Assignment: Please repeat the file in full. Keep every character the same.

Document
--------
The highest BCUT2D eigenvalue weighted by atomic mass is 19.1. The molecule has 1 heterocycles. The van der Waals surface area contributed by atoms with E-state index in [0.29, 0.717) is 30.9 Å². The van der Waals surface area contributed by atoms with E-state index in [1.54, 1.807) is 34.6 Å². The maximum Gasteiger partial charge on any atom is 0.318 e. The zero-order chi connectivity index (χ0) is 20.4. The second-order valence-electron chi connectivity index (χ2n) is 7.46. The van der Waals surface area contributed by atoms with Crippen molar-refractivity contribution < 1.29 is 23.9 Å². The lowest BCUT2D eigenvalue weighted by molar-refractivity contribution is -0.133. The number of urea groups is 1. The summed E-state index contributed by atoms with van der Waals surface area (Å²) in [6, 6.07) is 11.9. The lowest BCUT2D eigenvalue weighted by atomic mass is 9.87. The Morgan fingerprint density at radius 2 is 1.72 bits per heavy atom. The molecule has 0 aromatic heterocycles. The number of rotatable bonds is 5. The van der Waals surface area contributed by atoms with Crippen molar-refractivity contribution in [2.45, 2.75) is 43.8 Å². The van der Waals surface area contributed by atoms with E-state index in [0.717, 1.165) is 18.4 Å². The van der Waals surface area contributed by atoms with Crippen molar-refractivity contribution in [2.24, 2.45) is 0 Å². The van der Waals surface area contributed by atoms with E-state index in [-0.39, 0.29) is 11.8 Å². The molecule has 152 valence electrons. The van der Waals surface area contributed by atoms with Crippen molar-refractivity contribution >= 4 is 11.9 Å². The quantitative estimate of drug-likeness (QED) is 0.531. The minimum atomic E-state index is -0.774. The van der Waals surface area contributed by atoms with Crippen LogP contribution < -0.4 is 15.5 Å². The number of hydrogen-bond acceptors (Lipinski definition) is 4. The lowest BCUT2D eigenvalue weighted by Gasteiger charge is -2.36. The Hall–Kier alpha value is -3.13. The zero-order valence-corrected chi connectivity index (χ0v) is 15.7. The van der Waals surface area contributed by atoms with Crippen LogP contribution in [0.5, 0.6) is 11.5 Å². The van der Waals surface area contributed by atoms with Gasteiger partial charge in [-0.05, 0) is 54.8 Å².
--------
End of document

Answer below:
The highest BCUT2D eigenvalue weighted by atomic mass is 19.1. The molecule has 1 heterocycles. The van der Waals surface area contributed by atoms with E-state index in [0.29, 0.717) is 30.9 Å². The van der Waals surface area contributed by atoms with E-state index in [1.54, 1.807) is 34.6 Å². The maximum Gasteiger partial charge on any atom is 0.318 e. The zero-order chi connectivity index (χ0) is 20.4. The second-order valence-electron chi connectivity index (χ2n) is 7.46. The van der Waals surface area contributed by atoms with Crippen molar-refractivity contribution < 1.29 is 23.9 Å². The lowest BCUT2D eigenvalue weighted by molar-refractivity contribution is -0.133. The number of urea groups is 1. The summed E-state index contributed by atoms with van der Waals surface area (Å²) in [6, 6.07) is 11.9. The lowest BCUT2D eigenvalue weighted by atomic mass is 9.87. The Morgan fingerprint density at radius 2 is 1.72 bits per heavy atom. The molecule has 0 aromatic heterocycles. The number of rotatable bonds is 5. The van der Waals surface area contributed by atoms with Crippen molar-refractivity contribution in [2.45, 2.75) is 43.8 Å². The van der Waals surface area contributed by atoms with E-state index in [0.717, 1.165) is 18.4 Å². The van der Waals surface area contributed by atoms with Crippen molar-refractivity contribution in [2.24, 2.45) is 0 Å². The van der Waals surface area contributed by atoms with E-state index in [-0.39, 0.29) is 11.8 Å². The molecule has 152 valence electrons. The van der Waals surface area contributed by atoms with Crippen molar-refractivity contribution >= 4 is 11.9 Å². The quantitative estimate of drug-likeness (QED) is 0.531. The minimum atomic E-state index is -0.774. The van der Waals surface area contributed by atoms with Crippen LogP contribution < -0.4 is 15.5 Å². The number of hydrogen-bond acceptors (Lipinski definition) is 4. The lowest BCUT2D eigenvalue weighted by Gasteiger charge is -2.36. The Hall–Kier alpha value is -3.13. The zero-order valence-corrected chi connectivity index (χ0v) is 15.7. The van der Waals surface area contributed by atoms with Crippen LogP contribution in [0.5, 0.6) is 11.5 Å². The van der Waals surface area contributed by atoms with Gasteiger partial charge in [-0.05, 0) is 54.8 Å².